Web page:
Towards the end of October 2019, I was diagnosed with having a hemangioblastoma (a tumour that grows in the blood vessels of your brain.) Options for treatment to cure at that time, was surgery, however this came with potential risks and complications, one being the need for Rehab, to learn to walk and talk again. I underwent successful surgery at Queen’s Hospital in November 2019, where thankfully it did not come to this.
All things considered, the physical recovery was quite quick, but the lasting mental trauma would take its toll, especially with Covid-19 restrictions and lockdowns during this time.
Having survived all that, I was no longer fearful of pregnancy, and felt that now was the right time to have a baby. I fell pregnant early January 2021 and gave birth to my son via an emergency c-section at Colchester General Hospital on the 8th of September 2021.
During my first pregnancy and at an already difficult time, I received news that I had tested positive for von hippel-lindau syndrome, a rare, inherited disorder that affects 1 in 36,000 people, causing tumours and cysts to grow in certain parts of the body.
VHL patients have a 50% or 1 in 2 chance of passing the genetic mutation on to their children.
Unfortunately, this diagnosis was confirmed towards the end of my pregnancy and so my son could not receive adequate testing until he was born, after which followed a very guilty and very anxious 12/13-week wait for results.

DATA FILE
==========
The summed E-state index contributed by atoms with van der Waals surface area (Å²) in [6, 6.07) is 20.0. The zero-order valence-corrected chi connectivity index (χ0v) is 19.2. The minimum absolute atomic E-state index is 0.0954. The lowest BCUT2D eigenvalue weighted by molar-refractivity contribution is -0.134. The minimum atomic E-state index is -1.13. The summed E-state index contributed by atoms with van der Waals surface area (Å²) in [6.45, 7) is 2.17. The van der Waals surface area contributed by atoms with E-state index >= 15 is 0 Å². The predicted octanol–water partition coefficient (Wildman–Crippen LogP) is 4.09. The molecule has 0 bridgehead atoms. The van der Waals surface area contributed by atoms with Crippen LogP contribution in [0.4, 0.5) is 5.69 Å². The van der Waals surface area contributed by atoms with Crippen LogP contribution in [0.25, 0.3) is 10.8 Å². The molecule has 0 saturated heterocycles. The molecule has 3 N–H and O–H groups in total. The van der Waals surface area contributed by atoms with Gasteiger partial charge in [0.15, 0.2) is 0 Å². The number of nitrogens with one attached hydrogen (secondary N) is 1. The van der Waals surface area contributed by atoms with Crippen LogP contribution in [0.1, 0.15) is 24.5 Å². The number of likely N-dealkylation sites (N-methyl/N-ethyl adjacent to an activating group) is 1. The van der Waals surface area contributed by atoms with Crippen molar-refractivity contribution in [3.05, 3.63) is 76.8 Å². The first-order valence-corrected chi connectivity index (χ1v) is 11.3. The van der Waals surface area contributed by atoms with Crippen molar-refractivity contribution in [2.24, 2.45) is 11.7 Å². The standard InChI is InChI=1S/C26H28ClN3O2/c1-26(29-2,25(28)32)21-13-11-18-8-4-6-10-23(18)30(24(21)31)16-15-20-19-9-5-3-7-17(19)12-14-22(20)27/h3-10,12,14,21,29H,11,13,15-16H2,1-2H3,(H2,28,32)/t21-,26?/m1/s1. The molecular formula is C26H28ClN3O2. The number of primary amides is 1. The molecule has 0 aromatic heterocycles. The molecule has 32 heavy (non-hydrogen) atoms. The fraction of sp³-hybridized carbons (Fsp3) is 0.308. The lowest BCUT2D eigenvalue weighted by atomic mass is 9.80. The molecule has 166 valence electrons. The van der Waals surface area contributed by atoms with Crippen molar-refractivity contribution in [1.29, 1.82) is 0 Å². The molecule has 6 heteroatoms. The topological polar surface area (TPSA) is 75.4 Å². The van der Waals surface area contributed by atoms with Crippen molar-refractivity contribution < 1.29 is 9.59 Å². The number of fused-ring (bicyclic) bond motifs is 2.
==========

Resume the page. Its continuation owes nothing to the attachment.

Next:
We eventually received news from GOSH, that my son had not inherited the mutated gene; he did not test positive for VHL. My whole family underwent testing and luckily also avoided the mutation.
I am among 10% of people with VHL who do not have any family history of the condition. I have a de novo mutation, meaning a new mutation in the VHL gene that does not present in my parents.
As part of my surveillance, I must attend routinely appointments and specialist clinics at various London Hospitals, coordinated by St Bartholomew’s Hospital, and have undergone several operations/ procedures; all to cure.
At my latest Hospital appointment in March of this year, my scan results confirmed that I do have multiple cysts, as well as an endolymphatic sac & neuroendocrine tumour. Thankfully these tumours remain benign with little change since my earlier appointment in September 2022.
Professionals have advised that although the results are good at present, it is likely that I will have to have further surgeries, including radiotherapy at various points in my life.
This is still an early diagnosis; one I am trying to comprehend and factor into my life. At times it can be very lonely, with uncertainty and little reassurance – mostly because of its rarity and lack of recognition.
Following my latest success, and with the support of my friends and family, I have decided to run The Clacton Half Marathon & 10K; hoping to bring awareness for those affected by von hippel-lindau syndrome, whilst raising money to fund vital, lifesaving research.
Plus, I could do with the exercise!
You can find out more about VHL on the charity website
Fundraising team (5)
This team raised £1,008 from 67 other donations.